The Federalist Party, referred to as the Pro-Administration party until the
The Federalists called for a strong national government that promoted economic growth and fostered friendly relationships with
The Federalist Party came into being between 1792 and 1794 as a national coalition of bankers and businessmen in support of
Federalist policies called for a national bank, tariffs, and good relations with Great Britain, as expressed in the
The Federalists left a lasting legacy in the form of a strong Federal government with a sound financial base. After losing executive power they decisively shaped
On taking office in 1789, President Washington nominated New York lawyer
By 1790, Hamilton started building a nationwide coalition. Realizing the need for vocal political support in the states, he formed connections with like-minded nationalists and used his network of treasury agents to link together friends of the government, especially merchants and bankers, in the new nation's dozen major cities. His attempts to manage politics in the national capital to get his plans through Congress, then, "brought strong" responses across the country. In the process, what began as a capital faction soon assumed status as a national faction and then, finally, as the new Federalist party." The Federalist Party supported Hamilton's vision of a strong centralized government, and agreed with his proposals for a national bank and heavy government subsidies. In foreign affairs, they supported
The majority of the Founding Fathers were originally Federalists. Alexander Hamilton, James Madison and many others can all be considered Federalists. These Federalists felt that the
By the early 1790s, newspapers started calling Hamilton supporters "Federalists" and their opponents "Democrats," "Republicans", "Jeffersonians" or—much later—"Democratic-Republicans". Jefferson's supporters usually called themselves "Republicans" and their party the "Republican Party". The Federalist Party became popular with businessmen and New Englanders as Republicans were mostly farmers who opposed a strong central government. Cities were usually Federalist strongholds whereas frontier regions were heavily Republican. However, these are generalizations as there are special cases: the Presbyterians of upland North Carolina, who had immigrated just before the Revolution and often been Tories, became Federalists. The
The state networks of both parties began to operate in 1794 or 1795.
Washington tried and failed to moderate the feud between his two top cabinet members. He was re-elected without opposition in
Federalists counterattacked by claiming the Hamiltonian program had restored national prosperity as shown in one 1792 anonymous newspaper essay:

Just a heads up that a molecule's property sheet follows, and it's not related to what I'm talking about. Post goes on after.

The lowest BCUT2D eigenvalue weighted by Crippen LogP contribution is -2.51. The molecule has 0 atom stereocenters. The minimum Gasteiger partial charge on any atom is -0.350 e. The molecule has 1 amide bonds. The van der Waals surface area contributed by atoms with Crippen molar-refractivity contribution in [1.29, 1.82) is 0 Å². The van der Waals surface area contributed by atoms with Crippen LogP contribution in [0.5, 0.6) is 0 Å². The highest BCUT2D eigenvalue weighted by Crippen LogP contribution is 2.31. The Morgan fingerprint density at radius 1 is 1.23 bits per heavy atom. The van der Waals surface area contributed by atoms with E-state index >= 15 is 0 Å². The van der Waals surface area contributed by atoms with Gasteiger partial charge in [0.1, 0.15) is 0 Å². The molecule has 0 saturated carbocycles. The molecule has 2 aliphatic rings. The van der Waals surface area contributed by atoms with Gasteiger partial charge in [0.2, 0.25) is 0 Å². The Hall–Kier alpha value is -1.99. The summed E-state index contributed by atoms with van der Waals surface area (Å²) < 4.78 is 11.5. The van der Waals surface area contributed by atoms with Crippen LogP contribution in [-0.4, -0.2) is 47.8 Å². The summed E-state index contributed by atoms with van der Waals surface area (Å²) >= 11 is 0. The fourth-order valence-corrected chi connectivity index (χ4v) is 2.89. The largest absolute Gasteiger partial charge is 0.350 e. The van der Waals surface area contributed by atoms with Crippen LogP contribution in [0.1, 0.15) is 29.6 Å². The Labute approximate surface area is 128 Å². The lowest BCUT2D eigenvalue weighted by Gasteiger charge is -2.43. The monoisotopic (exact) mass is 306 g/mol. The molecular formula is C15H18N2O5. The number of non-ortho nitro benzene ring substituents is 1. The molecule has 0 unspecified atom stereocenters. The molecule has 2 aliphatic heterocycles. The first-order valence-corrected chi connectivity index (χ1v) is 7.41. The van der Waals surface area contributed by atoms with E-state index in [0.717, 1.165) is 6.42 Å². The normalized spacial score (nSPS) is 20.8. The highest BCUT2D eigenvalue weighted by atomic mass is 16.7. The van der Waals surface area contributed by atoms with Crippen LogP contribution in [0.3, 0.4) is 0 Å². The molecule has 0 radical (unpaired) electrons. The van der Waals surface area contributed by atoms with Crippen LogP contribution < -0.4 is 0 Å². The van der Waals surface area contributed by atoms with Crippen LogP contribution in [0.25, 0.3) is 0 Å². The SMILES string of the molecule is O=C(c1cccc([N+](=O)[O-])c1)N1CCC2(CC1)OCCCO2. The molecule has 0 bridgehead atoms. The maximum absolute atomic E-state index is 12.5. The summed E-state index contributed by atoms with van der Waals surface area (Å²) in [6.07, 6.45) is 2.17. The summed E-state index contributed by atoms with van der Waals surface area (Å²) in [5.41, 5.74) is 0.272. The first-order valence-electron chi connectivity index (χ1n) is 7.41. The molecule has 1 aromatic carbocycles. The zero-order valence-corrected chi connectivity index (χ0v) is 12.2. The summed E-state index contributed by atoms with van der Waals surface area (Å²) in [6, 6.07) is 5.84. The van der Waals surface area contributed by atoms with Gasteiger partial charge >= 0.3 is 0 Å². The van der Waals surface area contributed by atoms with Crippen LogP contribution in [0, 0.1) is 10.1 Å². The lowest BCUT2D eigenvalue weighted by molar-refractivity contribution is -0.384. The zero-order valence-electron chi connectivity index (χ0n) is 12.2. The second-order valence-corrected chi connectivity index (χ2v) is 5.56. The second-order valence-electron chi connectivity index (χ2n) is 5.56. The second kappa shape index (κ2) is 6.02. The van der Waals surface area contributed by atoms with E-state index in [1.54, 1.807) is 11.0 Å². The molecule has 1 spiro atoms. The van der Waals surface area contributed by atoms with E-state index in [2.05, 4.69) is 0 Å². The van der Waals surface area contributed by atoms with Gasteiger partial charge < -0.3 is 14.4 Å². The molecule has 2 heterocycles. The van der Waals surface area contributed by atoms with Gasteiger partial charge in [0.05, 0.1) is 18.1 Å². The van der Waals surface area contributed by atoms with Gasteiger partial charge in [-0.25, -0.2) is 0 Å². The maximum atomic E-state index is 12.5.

To what physical, moral, or political energy shall this flourishing state of things be ascribed? There is but one answer to these inquiries: Public credit is restored and established. The general government, by uniting and calling into action the pecuniary resources of the states, has created a new capital stock of several millions of dollars, which, with that before existing, is directed into every branch of business, giving life and vigor to industry in its infinitely diversified operation. The enemies of the general government, the funding act and the National Bank may bellow tyranny, aristocracy, and speculators through the Union and repeat the clamorous din as long as they please; but the actual state of agriculture and commerce, the peace, the contentment and satisfaction of the great mass of people, give the lie to their assertions.
Jefferson wrote on February 12, 1798:
Two political Sects have arisen within the U. S. the one believing that the executive is the branch of our government which the most needs support; the other that like the analogous branch in the English Government, it is already too strong for the republican parts of the Constitution; and therefore in equivocal cases they incline to the legislative powers: the former of these are called federalists, sometimes aristocrats or monocrats, and sometimes tories, after the corresponding sect in the English Government of exactly the same definition: the latter are stiled republicans, whigs, jacobins, anarchists, disorganizers, etc. these terms are in familiar use with most persons."
In New England, the Federalist party was closely linked to the Congregational church. When the party collapsed, the church was disestablished. In 1800 and other elections, the Federalists targeted infidelity in any form. They repeatedly charged that Republican candidates, especially Jefferson, were atheistic or nonreligious. Conversely, the Baptists, Methodists and other dissenters as well as the religiously nonaligned favored the Republican cause. Jefferson told the Baptists of Connecticut there should be a "wall of separation" between church and state.